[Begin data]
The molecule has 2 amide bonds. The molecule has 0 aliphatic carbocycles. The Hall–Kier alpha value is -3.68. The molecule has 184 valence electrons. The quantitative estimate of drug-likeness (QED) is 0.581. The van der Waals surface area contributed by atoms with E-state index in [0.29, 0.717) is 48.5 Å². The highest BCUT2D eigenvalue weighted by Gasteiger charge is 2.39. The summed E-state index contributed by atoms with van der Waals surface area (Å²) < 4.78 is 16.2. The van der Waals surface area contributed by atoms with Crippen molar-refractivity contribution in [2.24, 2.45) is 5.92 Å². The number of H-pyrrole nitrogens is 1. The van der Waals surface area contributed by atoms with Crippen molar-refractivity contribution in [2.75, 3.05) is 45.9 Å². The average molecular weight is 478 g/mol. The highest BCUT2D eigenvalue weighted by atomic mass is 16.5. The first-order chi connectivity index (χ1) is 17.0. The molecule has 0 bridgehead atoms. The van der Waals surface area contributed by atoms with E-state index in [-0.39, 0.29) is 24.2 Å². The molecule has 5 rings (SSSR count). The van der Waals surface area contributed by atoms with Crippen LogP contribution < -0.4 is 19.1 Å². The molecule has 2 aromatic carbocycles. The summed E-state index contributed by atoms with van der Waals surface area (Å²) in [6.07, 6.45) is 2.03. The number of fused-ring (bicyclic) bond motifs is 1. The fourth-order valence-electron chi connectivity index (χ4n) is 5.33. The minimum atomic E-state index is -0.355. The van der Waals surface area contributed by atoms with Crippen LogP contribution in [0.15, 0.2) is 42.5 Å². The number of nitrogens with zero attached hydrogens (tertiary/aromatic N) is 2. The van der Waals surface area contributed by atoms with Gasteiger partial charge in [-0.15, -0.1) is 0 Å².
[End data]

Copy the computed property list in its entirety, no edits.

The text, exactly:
The molecule has 2 amide bonds. The molecule has 0 aliphatic carbocycles. The Hall–Kier alpha value is -3.68. The molecule has 184 valence electrons. The quantitative estimate of drug-likeness (QED) is 0.581. The van der Waals surface area contributed by atoms with E-state index in [0.29, 0.717) is 48.5 Å². The highest BCUT2D eigenvalue weighted by Gasteiger charge is 2.39. The summed E-state index contributed by atoms with van der Waals surface area (Å²) < 4.78 is 16.2. The van der Waals surface area contributed by atoms with Crippen molar-refractivity contribution in [2.24, 2.45) is 5.92 Å². The number of H-pyrrole nitrogens is 1. The van der Waals surface area contributed by atoms with Crippen molar-refractivity contribution in [2.75, 3.05) is 45.9 Å². The average molecular weight is 478 g/mol. The highest BCUT2D eigenvalue weighted by atomic mass is 16.5. The first-order chi connectivity index (χ1) is 17.0. The molecule has 0 bridgehead atoms. The van der Waals surface area contributed by atoms with E-state index in [-0.39, 0.29) is 24.2 Å². The molecule has 5 rings (SSSR count). The van der Waals surface area contributed by atoms with Crippen LogP contribution < -0.4 is 19.1 Å². The molecule has 2 aromatic carbocycles. The summed E-state index contributed by atoms with van der Waals surface area (Å²) in [6.07, 6.45) is 2.03. The number of fused-ring (bicyclic) bond motifs is 1. The fourth-order valence-electron chi connectivity index (χ4n) is 5.33. The minimum atomic E-state index is -0.355. The van der Waals surface area contributed by atoms with Crippen LogP contribution in [0.15, 0.2) is 42.5 Å². The number of nitrogens with zero attached hydrogens (tertiary/aromatic N) is 2. The van der Waals surface area contributed by atoms with Gasteiger partial charge in [-0.15, -0.1) is 0 Å².